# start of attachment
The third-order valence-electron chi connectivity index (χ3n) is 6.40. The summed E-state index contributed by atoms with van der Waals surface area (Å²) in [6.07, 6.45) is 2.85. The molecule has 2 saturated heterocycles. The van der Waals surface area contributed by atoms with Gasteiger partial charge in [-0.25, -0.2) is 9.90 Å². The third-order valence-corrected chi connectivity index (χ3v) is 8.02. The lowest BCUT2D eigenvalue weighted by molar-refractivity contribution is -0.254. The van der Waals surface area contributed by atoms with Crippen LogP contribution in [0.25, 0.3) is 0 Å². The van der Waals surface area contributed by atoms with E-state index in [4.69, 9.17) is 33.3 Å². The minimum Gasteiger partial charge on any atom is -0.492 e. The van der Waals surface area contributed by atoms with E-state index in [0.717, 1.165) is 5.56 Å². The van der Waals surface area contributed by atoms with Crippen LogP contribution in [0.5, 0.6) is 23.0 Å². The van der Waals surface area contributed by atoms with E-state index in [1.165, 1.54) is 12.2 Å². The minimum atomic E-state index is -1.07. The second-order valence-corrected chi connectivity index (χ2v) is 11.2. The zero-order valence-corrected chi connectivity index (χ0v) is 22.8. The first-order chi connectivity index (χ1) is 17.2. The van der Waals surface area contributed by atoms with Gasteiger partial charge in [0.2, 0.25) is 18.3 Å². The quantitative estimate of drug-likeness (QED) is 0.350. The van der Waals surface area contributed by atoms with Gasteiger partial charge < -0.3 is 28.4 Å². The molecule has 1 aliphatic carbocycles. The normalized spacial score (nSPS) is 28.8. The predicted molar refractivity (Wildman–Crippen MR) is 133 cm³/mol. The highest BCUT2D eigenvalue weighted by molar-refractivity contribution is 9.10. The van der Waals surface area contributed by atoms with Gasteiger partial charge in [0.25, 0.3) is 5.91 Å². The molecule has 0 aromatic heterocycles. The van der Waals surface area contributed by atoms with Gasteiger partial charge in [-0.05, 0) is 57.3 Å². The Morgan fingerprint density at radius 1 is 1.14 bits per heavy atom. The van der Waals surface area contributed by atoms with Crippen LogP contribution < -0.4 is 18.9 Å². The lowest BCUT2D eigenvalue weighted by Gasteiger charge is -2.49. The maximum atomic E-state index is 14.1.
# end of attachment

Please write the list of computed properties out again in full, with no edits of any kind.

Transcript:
The third-order valence-electron chi connectivity index (χ3n) is 6.40. The summed E-state index contributed by atoms with van der Waals surface area (Å²) in [6.07, 6.45) is 2.85. The molecule has 2 saturated heterocycles. The van der Waals surface area contributed by atoms with Gasteiger partial charge in [-0.25, -0.2) is 9.90 Å². The third-order valence-corrected chi connectivity index (χ3v) is 8.02. The lowest BCUT2D eigenvalue weighted by molar-refractivity contribution is -0.254. The van der Waals surface area contributed by atoms with Crippen LogP contribution in [0.25, 0.3) is 0 Å². The van der Waals surface area contributed by atoms with E-state index in [4.69, 9.17) is 33.3 Å². The minimum Gasteiger partial charge on any atom is -0.492 e. The van der Waals surface area contributed by atoms with E-state index in [0.717, 1.165) is 5.56 Å². The van der Waals surface area contributed by atoms with Crippen LogP contribution in [0.5, 0.6) is 23.0 Å². The van der Waals surface area contributed by atoms with E-state index in [1.165, 1.54) is 12.2 Å². The minimum atomic E-state index is -1.07. The second-order valence-corrected chi connectivity index (χ2v) is 11.2. The zero-order valence-corrected chi connectivity index (χ0v) is 22.8. The first-order chi connectivity index (χ1) is 17.2. The van der Waals surface area contributed by atoms with Gasteiger partial charge in [0.2, 0.25) is 18.3 Å². The quantitative estimate of drug-likeness (QED) is 0.350. The van der Waals surface area contributed by atoms with Gasteiger partial charge < -0.3 is 28.4 Å². The molecule has 1 aliphatic carbocycles. The normalized spacial score (nSPS) is 28.8. The predicted molar refractivity (Wildman–Crippen MR) is 133 cm³/mol. The highest BCUT2D eigenvalue weighted by molar-refractivity contribution is 9.10. The van der Waals surface area contributed by atoms with Gasteiger partial charge in [0.25, 0.3) is 5.91 Å². The molecule has 0 aromatic heterocycles. The van der Waals surface area contributed by atoms with Gasteiger partial charge in [-0.05, 0) is 57.3 Å². The Morgan fingerprint density at radius 1 is 1.14 bits per heavy atom. The van der Waals surface area contributed by atoms with Crippen LogP contribution < -0.4 is 18.9 Å². The lowest BCUT2D eigenvalue weighted by Gasteiger charge is -2.49. The maximum atomic E-state index is 14.1.